At the December 1, 2020 SEC meeting the ESG subcommittee of the Asset Management Advisory Committee (AMAC) introduced a preliminary set of potential reporting and disclosure recommendations that would apply broadly to issuer ESG disclosures as well as to ESG investment product disclosures. The purpose is to arrive at final recommendations for consideration by the SEC at the next subsequent AMAC meeting, the date for which has not yet been posted on the SEC’s website. In the area of investment product disclosures that would cover mutual funds and ETFs, the subcommittee are proposing an alignment with the recently published ESG Roadmap taxonomy developed by the Investment Company Institute (ICI) ESG Working Group (refer to Table 1).
Table 1: SEC ESG Subcommittee’s Alignment with Investment Company Institute (ICI) ESG Roadmap Taxonomy
|Approach||ICI ESG Roadmap Application|
|ESG Exclusionary Investing||May exclude companies or sectors that do not meet certain sustainability criteria or do not align with investors’ objectives. For example, a fund may not invest in companies that have significant business related to weapons manufacturing or distribution, gambling, tobacco, alcohol, or nuclear energy.|
|ESG Inclusionary Investing||Generally, seeks positive sustainability-related outcomes by pursuing and focusing on portfolios that fundamentally or systematically tilt a portfolio based on ESG factors alongside financial return. For example, a fund may invest in equity securities of companies that contribute to and benefit from clean energy generation, sustainable infrastructure, waste management, and other environmentally friendly approaches.|
|Impact Investing||Seeks to generate positive, measurable, and reportable social and environmental impact alongside a financial return. Measurement, management, and reporting of impact is a defining feature of impact investing. For example, a fund may invest the majority of its assets in securities whose use of proceeds, in the fund manager’s opinion, provide measurable positive social or environmental benefits.|
The ICI’s ESG Roadmap, if it is to be taken up formally by the SEC, should be viewed as a good first step forward in a process that in our view will require additional consideration and further refinements to achieve greater clarity regarding terminology and practices across the growing universe of sustainable investment funds. For example, the ICI’s ESG Roadmap does not address the adoption of standardized sustainable investing definitions, and related to this, the financial and non-financial expectations or outcomes associated with funds that pursue such strategies. Also, the ICI’s investing approaches do not fully differentiate between various types of funds and their sustainable strategies, such as thematic or values-based funds. Addressing these considerations would serve to further support financial intermediaries and investors in their efforts to more effectively align funds with sustainable goals, objectives or values. While the ESG Roadmap does not offer any guidance regarding stepped up disclosure practices that help investors understand the relationship between the adoption of sustainable strategies, how such strategies may be impacting investment decisions as well as financial and, as relevant and appropriate, non-financial outcomes, this shortcoming seems to be addressed in the broader set of subcommittee’s recommendations.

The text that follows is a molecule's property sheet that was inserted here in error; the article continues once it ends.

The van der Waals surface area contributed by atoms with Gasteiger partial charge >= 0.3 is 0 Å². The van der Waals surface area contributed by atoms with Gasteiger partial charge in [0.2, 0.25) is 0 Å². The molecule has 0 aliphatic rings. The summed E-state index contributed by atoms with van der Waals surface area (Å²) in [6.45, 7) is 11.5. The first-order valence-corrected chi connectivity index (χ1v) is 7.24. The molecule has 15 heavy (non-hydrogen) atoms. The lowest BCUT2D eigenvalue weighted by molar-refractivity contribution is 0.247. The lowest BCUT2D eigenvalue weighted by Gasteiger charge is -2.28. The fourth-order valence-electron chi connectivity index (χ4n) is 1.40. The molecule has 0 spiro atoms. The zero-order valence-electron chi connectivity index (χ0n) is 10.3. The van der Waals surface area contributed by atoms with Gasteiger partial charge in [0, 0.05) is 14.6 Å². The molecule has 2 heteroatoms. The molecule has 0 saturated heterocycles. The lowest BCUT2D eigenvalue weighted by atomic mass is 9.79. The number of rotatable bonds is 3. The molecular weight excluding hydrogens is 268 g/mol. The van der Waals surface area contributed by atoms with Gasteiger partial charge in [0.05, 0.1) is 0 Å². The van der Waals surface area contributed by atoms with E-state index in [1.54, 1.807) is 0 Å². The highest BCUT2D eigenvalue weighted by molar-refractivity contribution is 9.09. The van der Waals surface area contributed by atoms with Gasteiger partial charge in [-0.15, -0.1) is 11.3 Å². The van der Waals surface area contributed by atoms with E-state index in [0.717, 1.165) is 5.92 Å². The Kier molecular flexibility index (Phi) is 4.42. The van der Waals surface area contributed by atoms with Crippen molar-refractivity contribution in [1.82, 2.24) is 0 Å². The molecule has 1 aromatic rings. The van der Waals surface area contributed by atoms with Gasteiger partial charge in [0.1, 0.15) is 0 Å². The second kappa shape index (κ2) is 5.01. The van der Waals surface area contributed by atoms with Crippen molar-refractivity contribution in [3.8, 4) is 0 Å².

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Note of Explanation: While definitions continue to evolve, sustainable investing refers to a range of five overarching investing approaches or strategies that encompass: values-based investing, negative screening (exclusions), thematic and impact investing and ESG integration. Shareholder/bondholder engagement and proxy voting may also be employed along with one of more of these strategies that are not mutually exclusive. Prepared by: Sustainable Research and Analysis LLC.